If Corn Prices Remain Below $4.00, Working Capital on Grain Farms in Illinois will Continue to Decline

University of Illinois agricultural economist¬†Gary Schnitkey indicated yesterday at the farmdoc daily blog (“Working Capital Buffers Gone at End of 2016“) that, “As was forecast, working capital on farms decreased during 2015 (see farmdoc daily, October 6, 2015). Given 2016 income prospects, further decreases in working capital should be expected. At the end of 2016, most of the working capital reserves built during high-income years from 2007 to 2013 will be gone. Working capital levels will again be at levels comparable to 1996 through 2006. In 2015 and 2016, working capital reserves were used to fund cash flow shortfalls coming from operations. If prices remain low through 2017, means other than reducing working capital likely will be needed to address cash shortfalls.”

Yesterday’s update noted that, “From 1996 to 2006, low profit margins existed on most Illinois farms, and the current ratio averaged 1.76 (see Figure 1). Between 2006 through 2012, the average current ratio increased, reaching a high of 2.87 at the end of 2012 (see Figure 1). From the 2012 high, the current ratio decreased: 2.49 at the end of 2013, 2.28 in 2014 and 2.05 in 2015.”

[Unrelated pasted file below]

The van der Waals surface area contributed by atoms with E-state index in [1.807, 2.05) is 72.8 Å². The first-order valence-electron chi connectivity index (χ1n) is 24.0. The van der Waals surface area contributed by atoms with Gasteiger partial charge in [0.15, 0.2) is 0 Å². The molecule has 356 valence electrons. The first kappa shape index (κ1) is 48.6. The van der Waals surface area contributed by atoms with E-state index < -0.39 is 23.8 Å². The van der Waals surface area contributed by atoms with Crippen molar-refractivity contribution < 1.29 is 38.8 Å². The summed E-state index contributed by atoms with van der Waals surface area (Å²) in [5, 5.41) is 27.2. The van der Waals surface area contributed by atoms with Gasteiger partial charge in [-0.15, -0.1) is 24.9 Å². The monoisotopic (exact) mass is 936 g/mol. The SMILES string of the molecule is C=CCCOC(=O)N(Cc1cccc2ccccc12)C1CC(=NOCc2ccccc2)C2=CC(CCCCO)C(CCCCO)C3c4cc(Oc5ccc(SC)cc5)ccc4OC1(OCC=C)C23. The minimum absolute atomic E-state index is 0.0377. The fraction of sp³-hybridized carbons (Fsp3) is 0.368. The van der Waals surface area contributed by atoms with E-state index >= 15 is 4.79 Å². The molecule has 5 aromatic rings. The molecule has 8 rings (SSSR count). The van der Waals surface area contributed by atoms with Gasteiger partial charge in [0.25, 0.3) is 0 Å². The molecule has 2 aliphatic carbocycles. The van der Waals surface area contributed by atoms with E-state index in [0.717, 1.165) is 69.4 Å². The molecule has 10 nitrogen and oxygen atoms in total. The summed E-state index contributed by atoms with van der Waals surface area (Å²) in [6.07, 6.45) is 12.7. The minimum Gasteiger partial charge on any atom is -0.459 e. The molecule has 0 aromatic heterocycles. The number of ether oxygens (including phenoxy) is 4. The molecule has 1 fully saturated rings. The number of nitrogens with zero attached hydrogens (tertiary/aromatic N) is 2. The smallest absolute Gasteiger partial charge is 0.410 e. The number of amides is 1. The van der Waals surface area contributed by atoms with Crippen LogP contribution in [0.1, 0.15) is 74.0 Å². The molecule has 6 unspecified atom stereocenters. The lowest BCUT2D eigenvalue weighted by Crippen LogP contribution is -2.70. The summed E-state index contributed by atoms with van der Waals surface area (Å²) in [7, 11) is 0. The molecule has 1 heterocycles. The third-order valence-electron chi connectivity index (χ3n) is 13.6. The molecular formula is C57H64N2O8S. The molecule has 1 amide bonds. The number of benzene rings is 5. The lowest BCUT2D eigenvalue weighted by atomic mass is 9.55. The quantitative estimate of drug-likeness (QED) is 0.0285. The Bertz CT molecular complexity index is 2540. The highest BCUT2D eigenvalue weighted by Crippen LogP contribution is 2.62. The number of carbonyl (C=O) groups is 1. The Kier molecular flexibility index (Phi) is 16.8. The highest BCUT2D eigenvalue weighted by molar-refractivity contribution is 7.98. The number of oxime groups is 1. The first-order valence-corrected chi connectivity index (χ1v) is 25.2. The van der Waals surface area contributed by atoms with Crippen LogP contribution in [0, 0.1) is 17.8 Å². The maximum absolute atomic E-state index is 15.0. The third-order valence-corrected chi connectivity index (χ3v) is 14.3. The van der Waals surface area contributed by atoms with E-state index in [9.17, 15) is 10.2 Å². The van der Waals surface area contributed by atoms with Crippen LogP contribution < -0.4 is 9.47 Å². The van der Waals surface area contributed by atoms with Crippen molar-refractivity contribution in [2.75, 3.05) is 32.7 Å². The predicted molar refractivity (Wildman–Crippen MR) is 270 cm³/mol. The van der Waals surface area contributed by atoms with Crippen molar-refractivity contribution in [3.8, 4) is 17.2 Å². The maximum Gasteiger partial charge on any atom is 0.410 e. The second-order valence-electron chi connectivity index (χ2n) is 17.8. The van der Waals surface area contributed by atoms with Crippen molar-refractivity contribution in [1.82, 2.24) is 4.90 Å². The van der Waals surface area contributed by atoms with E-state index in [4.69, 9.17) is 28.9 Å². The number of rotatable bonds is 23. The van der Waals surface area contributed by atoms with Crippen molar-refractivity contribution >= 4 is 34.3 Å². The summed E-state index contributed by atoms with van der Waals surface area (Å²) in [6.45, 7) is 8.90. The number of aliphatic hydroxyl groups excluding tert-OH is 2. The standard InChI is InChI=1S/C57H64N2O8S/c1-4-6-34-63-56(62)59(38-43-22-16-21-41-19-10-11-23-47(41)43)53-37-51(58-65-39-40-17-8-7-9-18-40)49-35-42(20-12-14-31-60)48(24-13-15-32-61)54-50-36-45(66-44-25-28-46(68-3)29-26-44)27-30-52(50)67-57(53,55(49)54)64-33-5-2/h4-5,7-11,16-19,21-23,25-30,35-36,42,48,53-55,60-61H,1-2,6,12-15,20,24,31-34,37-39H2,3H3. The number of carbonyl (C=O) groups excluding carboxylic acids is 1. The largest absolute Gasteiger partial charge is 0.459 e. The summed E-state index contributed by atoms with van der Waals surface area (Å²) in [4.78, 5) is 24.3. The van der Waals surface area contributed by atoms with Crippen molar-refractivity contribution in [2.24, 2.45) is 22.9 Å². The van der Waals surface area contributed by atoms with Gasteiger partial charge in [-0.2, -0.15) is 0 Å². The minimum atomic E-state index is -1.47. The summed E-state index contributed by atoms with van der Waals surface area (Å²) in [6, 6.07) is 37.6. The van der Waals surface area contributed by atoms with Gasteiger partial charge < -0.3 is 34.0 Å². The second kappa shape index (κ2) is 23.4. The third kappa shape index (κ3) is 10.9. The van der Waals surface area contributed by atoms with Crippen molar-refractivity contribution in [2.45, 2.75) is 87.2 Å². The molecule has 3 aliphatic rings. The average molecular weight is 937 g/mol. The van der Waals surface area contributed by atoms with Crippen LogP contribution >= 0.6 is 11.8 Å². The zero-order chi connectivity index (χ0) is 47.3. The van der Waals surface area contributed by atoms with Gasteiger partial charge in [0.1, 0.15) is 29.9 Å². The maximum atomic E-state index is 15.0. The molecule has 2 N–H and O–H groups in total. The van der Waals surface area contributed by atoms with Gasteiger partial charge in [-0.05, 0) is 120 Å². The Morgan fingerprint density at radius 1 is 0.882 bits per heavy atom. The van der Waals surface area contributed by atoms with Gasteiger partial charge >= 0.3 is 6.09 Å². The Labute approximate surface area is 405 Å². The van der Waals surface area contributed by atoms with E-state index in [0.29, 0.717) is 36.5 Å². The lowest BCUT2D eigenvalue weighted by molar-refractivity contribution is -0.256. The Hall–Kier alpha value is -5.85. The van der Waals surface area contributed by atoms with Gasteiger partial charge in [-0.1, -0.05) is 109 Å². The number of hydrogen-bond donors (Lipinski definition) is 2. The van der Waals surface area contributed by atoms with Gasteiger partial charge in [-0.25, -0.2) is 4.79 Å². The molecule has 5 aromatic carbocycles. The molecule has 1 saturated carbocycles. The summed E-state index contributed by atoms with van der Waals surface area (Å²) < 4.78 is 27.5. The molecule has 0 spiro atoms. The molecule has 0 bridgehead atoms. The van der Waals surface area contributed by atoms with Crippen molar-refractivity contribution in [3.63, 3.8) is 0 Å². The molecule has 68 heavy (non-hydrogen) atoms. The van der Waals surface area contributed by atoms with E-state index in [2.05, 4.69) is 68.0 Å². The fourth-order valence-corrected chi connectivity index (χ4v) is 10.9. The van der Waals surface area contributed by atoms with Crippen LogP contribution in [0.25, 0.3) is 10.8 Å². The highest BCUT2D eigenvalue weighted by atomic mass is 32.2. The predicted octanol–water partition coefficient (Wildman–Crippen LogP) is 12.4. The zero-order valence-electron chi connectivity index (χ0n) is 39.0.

Changes in these current ratios are highly correlated to net farm incomes (see Figure 2). During the period between 1996 through 2002, net income averaged $39,000 per farm on grain farms enrolled in FBFM. During this same period, the current ratio averaged 1.72. Net incomes were higher in 2008 to 2012, with increasing net incomes from 2010 through 2012. The highest net income of $298,000 occurred in 2012, the same year that the current ratio hit its maximum of 2.87. Since 2012, incomes have decreased and current ratios have decreased as well. The correlation coefficient between average net farm income and the current ratio is .88.”

Dr. Schnitkey explained that, “Incomes will be low in 2016; however, most farmers will have the financial reserves to deal with cash shortfalls. Many farmers will again reduce working capital.

“However, working capital reductions could present issues in the future. After the end of 2016, many farms will not have large working capital reserves compared to historical levels. If 2017 is a low-income year, cash shortfalls will again occur. Working capital reserves may no longer be large enough to cover cash shortfalls. Farmers may have to use other methods of meeting cash shortfalls including 1) refinancing short-term debt into longer maturity debt and 2) liquidating assets. Lenders may seek FSA guarantees for operations that are becoming financially questionable.

“A gauge of whether low incomes will continue are commodity prices. As long as corn prices remain below $4.00, working capital and financial situation on grain farms in the Midwest can be expected to deteriorate.”

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